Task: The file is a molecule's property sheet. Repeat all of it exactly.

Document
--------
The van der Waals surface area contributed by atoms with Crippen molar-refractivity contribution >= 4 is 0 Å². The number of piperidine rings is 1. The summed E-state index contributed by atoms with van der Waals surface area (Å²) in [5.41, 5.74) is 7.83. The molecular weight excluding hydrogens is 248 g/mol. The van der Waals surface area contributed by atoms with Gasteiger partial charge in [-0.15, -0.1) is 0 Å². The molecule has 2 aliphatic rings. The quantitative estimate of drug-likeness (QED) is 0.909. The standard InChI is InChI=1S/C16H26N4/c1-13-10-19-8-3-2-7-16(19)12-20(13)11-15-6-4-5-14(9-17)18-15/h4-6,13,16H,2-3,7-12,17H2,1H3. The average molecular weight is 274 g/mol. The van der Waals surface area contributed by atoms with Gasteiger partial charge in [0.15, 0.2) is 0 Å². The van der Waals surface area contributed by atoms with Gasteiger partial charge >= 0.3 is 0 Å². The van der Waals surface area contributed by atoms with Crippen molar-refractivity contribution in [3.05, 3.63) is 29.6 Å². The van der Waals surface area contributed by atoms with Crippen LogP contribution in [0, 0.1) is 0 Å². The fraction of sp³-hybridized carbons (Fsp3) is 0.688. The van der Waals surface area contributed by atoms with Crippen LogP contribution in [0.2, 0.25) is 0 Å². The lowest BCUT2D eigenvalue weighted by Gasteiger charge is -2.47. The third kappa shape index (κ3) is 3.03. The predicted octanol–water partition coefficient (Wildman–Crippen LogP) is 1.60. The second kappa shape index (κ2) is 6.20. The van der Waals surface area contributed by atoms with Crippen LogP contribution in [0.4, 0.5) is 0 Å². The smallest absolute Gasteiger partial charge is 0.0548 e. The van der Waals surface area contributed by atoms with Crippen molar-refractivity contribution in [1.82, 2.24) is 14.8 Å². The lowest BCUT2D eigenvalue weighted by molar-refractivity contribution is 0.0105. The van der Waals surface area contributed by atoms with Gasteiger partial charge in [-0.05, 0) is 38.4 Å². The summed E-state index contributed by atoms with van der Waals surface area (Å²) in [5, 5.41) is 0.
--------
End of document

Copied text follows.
The van der Waals surface area contributed by atoms with Crippen molar-refractivity contribution >= 4 is 0 Å². The number of piperidine rings is 1. The summed E-state index contributed by atoms with van der Waals surface area (Å²) in [5.41, 5.74) is 7.83. The molecular weight excluding hydrogens is 248 g/mol. The van der Waals surface area contributed by atoms with Gasteiger partial charge in [-0.15, -0.1) is 0 Å². The molecule has 2 aliphatic rings. The quantitative estimate of drug-likeness (QED) is 0.909. The standard InChI is InChI=1S/C16H26N4/c1-13-10-19-8-3-2-7-16(19)12-20(13)11-15-6-4-5-14(9-17)18-15/h4-6,13,16H,2-3,7-12,17H2,1H3. The average molecular weight is 274 g/mol. The van der Waals surface area contributed by atoms with Gasteiger partial charge in [0.15, 0.2) is 0 Å². The van der Waals surface area contributed by atoms with Gasteiger partial charge >= 0.3 is 0 Å². The van der Waals surface area contributed by atoms with Crippen molar-refractivity contribution in [3.05, 3.63) is 29.6 Å². The van der Waals surface area contributed by atoms with Crippen LogP contribution in [0, 0.1) is 0 Å². The fraction of sp³-hybridized carbons (Fsp3) is 0.688. The van der Waals surface area contributed by atoms with Crippen LogP contribution in [0.2, 0.25) is 0 Å². The lowest BCUT2D eigenvalue weighted by Gasteiger charge is -2.47. The third kappa shape index (κ3) is 3.03. The predicted octanol–water partition coefficient (Wildman–Crippen LogP) is 1.60. The second kappa shape index (κ2) is 6.20. The van der Waals surface area contributed by atoms with Crippen LogP contribution in [0.4, 0.5) is 0 Å². The smallest absolute Gasteiger partial charge is 0.0548 e. The van der Waals surface area contributed by atoms with Crippen molar-refractivity contribution in [1.82, 2.24) is 14.8 Å². The lowest BCUT2D eigenvalue weighted by molar-refractivity contribution is 0.0105. The van der Waals surface area contributed by atoms with Gasteiger partial charge in [-0.05, 0) is 38.4 Å². The summed E-state index contributed by atoms with van der Waals surface area (Å²) in [5, 5.41) is 0.